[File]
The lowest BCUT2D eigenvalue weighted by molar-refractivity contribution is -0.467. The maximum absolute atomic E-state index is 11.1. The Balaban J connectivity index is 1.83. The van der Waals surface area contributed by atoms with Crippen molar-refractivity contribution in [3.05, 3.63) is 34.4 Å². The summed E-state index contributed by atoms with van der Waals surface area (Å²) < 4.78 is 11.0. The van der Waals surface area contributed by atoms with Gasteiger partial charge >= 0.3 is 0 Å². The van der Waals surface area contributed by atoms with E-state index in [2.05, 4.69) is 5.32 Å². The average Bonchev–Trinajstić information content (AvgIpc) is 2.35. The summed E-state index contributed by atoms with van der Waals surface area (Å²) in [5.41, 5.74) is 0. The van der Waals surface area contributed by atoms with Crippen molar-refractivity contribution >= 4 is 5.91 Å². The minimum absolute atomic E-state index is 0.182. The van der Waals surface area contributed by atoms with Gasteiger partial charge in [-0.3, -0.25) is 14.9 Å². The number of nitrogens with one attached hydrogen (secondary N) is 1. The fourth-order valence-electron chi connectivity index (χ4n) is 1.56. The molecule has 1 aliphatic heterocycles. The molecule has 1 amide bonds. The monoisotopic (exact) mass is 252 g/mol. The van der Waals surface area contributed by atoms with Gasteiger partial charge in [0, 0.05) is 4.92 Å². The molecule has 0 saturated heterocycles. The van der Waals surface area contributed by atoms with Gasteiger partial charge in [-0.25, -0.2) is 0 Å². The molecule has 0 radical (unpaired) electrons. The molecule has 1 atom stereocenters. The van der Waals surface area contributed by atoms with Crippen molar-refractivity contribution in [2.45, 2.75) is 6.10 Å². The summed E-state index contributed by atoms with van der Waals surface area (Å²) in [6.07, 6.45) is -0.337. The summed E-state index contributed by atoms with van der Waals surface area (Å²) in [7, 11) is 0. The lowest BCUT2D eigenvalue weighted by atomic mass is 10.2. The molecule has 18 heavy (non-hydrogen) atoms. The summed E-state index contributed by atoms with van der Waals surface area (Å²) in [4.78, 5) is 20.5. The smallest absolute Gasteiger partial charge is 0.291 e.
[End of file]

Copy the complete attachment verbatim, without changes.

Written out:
The lowest BCUT2D eigenvalue weighted by molar-refractivity contribution is -0.467. The maximum absolute atomic E-state index is 11.1. The Balaban J connectivity index is 1.83. The van der Waals surface area contributed by atoms with Crippen molar-refractivity contribution in [3.05, 3.63) is 34.4 Å². The summed E-state index contributed by atoms with van der Waals surface area (Å²) < 4.78 is 11.0. The van der Waals surface area contributed by atoms with Gasteiger partial charge >= 0.3 is 0 Å². The van der Waals surface area contributed by atoms with E-state index in [2.05, 4.69) is 5.32 Å². The average Bonchev–Trinajstić information content (AvgIpc) is 2.35. The summed E-state index contributed by atoms with van der Waals surface area (Å²) in [5.41, 5.74) is 0. The van der Waals surface area contributed by atoms with Crippen molar-refractivity contribution >= 4 is 5.91 Å². The minimum absolute atomic E-state index is 0.182. The van der Waals surface area contributed by atoms with Gasteiger partial charge in [-0.3, -0.25) is 14.9 Å². The number of nitrogens with one attached hydrogen (secondary N) is 1. The fourth-order valence-electron chi connectivity index (χ4n) is 1.56. The molecule has 1 aliphatic heterocycles. The molecule has 1 amide bonds. The monoisotopic (exact) mass is 252 g/mol. The van der Waals surface area contributed by atoms with Gasteiger partial charge in [0, 0.05) is 4.92 Å². The molecule has 0 saturated heterocycles. The van der Waals surface area contributed by atoms with Gasteiger partial charge in [-0.25, -0.2) is 0 Å². The molecule has 0 radical (unpaired) electrons. The molecule has 1 atom stereocenters. The van der Waals surface area contributed by atoms with Crippen molar-refractivity contribution in [2.45, 2.75) is 6.10 Å². The summed E-state index contributed by atoms with van der Waals surface area (Å²) in [6.07, 6.45) is -0.337. The summed E-state index contributed by atoms with van der Waals surface area (Å²) in [7, 11) is 0. The lowest BCUT2D eigenvalue weighted by atomic mass is 10.2. The molecule has 18 heavy (non-hydrogen) atoms. The summed E-state index contributed by atoms with van der Waals surface area (Å²) in [4.78, 5) is 20.5. The smallest absolute Gasteiger partial charge is 0.291 e.